Don’t miss this important piece from The Verge, which gives great context around this promotional video about Amazon Go, the robot bodega:
As The Verge captures, there are no cashiers and no checkout lines: you grab what you want and just go.
At the moment, there are human stockers at the Amazon Go beta in Seattle, but that seems temporary as Amazon historically has used robots wherever it can to reduce costs and add efficiency.
Neither the video nor The Verge engage with whether or not Amazon Go follows Amazon.com’s normal practice of being intensely price competitive. In other words, are the prices at Amazon Go the same, cheaper or more expensive than the human-powered bodega at the corner? Answer: probably cheaper.
This is important because if I’m right about the prices that skews everything about Amazon Go as an experiment. Shoppers are highly price sensitive in many (but not all) contexts, particularly with CPG.
If Amazon Go is cheaper than the local bodega or 7/11, then this is bad news for those local shops.
Mom and Pop markets will now have big box Walmart with its supply chain strong arm tactics chomping away at their existence from one side and Amazon Go eating its way into the middle from the other.
More importantly, the human-to-human interactions that characterize most grocery shopping today at the cash register evaporate in the face of this frictionless but also emotionless interaction. (This reminds me of Erica Jong’s zipless fuck from Fear of Flying.)
All things being equal, we tend to go with the cheaper option. However, at issue here is what we count among all the things.
What aspects of the shopping experience are in our consideration sets when we go to the store?
For high consideration items, perhaps we want a skilled salesperson to guide us in concert with the research we do on our phones in the store or on our computers before we leave the house.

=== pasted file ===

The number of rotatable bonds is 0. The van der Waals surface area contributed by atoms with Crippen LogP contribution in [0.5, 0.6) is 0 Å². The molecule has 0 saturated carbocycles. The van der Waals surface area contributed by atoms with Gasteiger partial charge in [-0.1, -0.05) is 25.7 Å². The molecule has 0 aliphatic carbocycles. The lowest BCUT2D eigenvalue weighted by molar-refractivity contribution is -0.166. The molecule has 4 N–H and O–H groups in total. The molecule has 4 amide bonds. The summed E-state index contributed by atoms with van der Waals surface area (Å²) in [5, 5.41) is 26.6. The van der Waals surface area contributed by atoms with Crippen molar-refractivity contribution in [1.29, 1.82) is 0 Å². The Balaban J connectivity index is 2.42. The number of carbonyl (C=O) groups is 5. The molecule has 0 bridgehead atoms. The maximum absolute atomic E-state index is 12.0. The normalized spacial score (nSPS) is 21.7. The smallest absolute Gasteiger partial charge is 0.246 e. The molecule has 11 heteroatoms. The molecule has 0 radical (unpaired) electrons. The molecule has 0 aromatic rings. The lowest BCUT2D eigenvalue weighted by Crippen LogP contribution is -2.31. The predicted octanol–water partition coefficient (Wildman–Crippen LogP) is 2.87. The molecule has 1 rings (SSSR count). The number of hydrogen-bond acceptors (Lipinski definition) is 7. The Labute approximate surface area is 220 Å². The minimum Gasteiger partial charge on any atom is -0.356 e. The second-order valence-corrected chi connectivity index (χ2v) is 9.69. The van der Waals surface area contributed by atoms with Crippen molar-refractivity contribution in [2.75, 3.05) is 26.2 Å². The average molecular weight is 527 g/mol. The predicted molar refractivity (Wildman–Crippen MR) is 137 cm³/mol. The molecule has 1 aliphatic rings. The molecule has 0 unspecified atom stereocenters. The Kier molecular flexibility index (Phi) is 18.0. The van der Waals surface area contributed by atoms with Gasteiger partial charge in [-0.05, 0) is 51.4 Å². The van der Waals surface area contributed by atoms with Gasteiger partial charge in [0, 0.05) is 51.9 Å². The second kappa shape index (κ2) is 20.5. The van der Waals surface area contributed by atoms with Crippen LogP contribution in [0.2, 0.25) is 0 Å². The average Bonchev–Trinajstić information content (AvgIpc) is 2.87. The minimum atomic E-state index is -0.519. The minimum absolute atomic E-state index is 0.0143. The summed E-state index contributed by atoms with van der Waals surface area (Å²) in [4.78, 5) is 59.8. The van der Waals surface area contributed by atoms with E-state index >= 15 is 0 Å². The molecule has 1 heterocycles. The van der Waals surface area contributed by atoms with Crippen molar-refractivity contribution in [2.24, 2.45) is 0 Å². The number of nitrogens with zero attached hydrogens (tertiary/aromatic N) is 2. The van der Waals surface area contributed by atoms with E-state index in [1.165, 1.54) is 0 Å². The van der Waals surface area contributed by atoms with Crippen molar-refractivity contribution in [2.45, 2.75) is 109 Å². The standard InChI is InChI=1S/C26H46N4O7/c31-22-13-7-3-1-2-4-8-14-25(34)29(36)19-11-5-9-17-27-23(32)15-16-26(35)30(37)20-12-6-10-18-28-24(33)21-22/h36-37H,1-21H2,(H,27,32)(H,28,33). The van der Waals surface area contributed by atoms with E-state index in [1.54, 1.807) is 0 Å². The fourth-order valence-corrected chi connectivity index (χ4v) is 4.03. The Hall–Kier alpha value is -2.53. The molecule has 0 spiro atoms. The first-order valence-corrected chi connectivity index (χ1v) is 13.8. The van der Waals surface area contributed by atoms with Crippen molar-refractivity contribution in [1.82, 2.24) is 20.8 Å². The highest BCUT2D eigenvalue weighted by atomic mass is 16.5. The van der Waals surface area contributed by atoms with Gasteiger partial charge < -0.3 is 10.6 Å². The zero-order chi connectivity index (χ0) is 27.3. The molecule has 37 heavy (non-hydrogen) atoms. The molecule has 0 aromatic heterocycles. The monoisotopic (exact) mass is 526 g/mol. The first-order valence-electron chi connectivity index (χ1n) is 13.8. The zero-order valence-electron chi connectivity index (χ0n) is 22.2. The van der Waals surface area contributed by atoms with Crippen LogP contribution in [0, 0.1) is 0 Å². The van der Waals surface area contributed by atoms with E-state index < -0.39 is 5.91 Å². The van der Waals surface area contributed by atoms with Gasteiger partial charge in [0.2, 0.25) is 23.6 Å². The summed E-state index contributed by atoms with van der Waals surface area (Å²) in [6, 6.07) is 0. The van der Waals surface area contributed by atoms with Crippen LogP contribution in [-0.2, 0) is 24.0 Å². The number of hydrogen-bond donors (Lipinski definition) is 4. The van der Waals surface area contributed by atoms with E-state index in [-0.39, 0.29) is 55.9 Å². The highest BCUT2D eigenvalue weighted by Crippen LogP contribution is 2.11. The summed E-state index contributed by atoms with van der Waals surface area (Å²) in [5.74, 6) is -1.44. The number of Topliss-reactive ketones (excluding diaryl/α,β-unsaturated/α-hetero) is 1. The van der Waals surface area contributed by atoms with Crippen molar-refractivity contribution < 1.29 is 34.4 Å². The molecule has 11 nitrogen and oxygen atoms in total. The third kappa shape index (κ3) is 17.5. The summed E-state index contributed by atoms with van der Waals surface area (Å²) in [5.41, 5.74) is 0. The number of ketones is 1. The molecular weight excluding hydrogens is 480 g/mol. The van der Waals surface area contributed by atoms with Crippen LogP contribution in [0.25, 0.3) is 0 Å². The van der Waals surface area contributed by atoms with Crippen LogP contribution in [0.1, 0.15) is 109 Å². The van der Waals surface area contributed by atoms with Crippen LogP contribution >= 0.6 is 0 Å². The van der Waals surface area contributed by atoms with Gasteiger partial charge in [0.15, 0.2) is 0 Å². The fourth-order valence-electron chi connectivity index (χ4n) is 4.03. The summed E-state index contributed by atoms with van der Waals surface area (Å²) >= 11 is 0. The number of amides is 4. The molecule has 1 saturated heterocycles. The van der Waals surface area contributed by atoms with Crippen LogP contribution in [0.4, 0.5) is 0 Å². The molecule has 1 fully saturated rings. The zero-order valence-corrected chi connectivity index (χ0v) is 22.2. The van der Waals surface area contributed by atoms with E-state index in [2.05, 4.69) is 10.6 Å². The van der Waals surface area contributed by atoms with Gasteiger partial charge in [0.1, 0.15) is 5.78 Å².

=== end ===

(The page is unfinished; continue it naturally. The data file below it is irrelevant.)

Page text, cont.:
But for low consideration items like groceries, it’s easy to discount the identity-formation supporting energy that comes with going to the same store regularly, seeing the same people at the checkout line, chatting with the fellow customers — some of whom are friends — that you happen to meet.
This sort of identity-formation isn’t the kind we seek deliberately, like a college or a job or a neighborhood where the houses are the right size and the schools are good: it’s the kind that happens as a matter of course after we make those bigger choices.
Until things like Amazon Go show up on our mental horizons.
By virtue of its very presence in our cognitive landscape, Amazon Go requires us to make a conscious decision to go to the human powered bodega in order to be part of a community… this is a new decision, one that requires us to spend part of our limited daily allotment of decision-making energy.
When it comes to buying books, I frequently vote with my dollar and spend a little bit more at independent bookstores like Powell’s to keep them in existence, although I’m also a frequent orderer at Amazon.
But when I’m in a hurry to grab lunch or need milk before I collect my kids at school, will I think through how that purchase will keep my local market in business?
I’d like to say yes, but I might be lying.